To help with the healing process, make sure to find closure. For me, this means going back to the offenders and talking it out. By now, you should be able to take ownership for your feelings and actions. Consider walking through your experience and be open about how it made you feel. Please understand that this is not a time to blame others. During this time, simply express how you felt and share your conclusions. Convey in a level-headed way what you plan to do differently next time, if appropriate.

By taking this step, parties can reconnect and strengthen relationships or at the very least set a plan for how everyone will proceed moving forward.

Additional Thoughts

While the previous steps are helpful in navigating disappointment, I would like to share a few miscellaneous thoughts.

Trouble Don't Last Always

Despite what you may be feeling at the time, know that it won't always be that way. Eventually, you will get over it. Yes, it feels intense, but remind yourself that it will be over soon. If you have to repeat that to yourself a couple of times just to remain in control, please do.

Seek To Understand

One of the things to consider when you're closing the loop on a situation is to try and understand the other party. Was it intentional? Many times, we tell ourselves that the offenders did something on purpose or we create a story that may not be true. Before you make your final decision on future actions, seek to understand what was going on in the other party's world. The truth could change everything, even your approach.

Stay In Control

No matter how you feel, stay in control. Remember, you are the master of your fate and the captain of your soul. This means that you and you alone have the ability to temper your feelings and actions. While it may be easy to let go of your responsibilities and allow our primal brains to take over, know that you have the power to choose. It's OK to take a break or timeout. While the other party may not like it, express to them that you need some time alone to figure things out. Let them know that you will be back to discuss it at a later time.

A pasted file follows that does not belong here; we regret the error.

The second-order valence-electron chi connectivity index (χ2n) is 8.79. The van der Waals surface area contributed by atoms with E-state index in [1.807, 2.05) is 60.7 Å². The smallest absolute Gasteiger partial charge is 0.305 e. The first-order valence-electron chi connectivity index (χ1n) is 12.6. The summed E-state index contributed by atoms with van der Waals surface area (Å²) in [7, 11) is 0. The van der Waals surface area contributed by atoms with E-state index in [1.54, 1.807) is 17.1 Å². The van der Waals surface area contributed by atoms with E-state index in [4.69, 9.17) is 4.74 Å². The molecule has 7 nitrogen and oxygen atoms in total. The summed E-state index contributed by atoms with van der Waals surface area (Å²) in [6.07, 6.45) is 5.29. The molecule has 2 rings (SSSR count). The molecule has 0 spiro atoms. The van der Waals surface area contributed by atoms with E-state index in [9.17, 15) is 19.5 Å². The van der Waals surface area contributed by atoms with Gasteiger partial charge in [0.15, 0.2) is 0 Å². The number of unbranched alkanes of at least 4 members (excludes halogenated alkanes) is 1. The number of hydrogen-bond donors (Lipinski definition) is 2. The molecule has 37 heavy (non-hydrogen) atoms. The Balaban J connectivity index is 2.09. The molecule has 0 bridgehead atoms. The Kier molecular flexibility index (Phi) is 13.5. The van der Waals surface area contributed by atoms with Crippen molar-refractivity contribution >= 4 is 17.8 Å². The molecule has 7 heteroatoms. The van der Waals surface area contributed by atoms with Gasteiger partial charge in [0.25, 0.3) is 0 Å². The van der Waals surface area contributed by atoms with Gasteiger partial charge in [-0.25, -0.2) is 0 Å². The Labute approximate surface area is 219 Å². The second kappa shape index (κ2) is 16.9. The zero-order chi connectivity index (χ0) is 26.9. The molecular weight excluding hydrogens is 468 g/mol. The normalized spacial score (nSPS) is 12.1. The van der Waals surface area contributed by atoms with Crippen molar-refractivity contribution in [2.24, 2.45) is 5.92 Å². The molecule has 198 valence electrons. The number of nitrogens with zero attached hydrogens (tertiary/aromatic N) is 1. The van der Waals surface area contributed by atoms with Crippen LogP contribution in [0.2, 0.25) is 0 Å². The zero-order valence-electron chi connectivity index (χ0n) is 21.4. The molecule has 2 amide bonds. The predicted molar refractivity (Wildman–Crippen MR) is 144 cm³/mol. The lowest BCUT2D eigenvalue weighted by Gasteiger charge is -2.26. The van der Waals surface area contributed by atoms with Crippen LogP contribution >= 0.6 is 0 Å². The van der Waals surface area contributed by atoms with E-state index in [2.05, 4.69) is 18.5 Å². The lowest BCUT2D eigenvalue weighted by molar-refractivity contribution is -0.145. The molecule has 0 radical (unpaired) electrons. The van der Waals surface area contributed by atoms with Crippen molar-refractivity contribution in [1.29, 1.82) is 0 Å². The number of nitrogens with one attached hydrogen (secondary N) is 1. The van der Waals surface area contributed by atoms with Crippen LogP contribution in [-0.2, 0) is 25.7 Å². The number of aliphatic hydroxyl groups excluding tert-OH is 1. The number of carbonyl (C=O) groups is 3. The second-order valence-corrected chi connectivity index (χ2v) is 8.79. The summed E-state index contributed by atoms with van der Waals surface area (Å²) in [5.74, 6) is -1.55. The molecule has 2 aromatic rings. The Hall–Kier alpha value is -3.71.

When you get done thinking, make sure you go back and close the loop.

It Will Happen Again

Despite our best effort to avoid it, we will be disappointed again. Knowing this fact means that we can be prepared to manage our strong emotions and have a game plan for how we choose to act both during and after the incident. 

Not only will you be disappointed, but you will also find yourself on the other side of the coin. When this happens, remember what it felt like and consider responding in a way that is sensitive to their feelings.

Share It!

As we bring this article to a close, I hope that you got something of value. If you did, please share it online or via email with someone who you think would benefit from it.

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Until next time...


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Damond L. Nollan, M.B.A.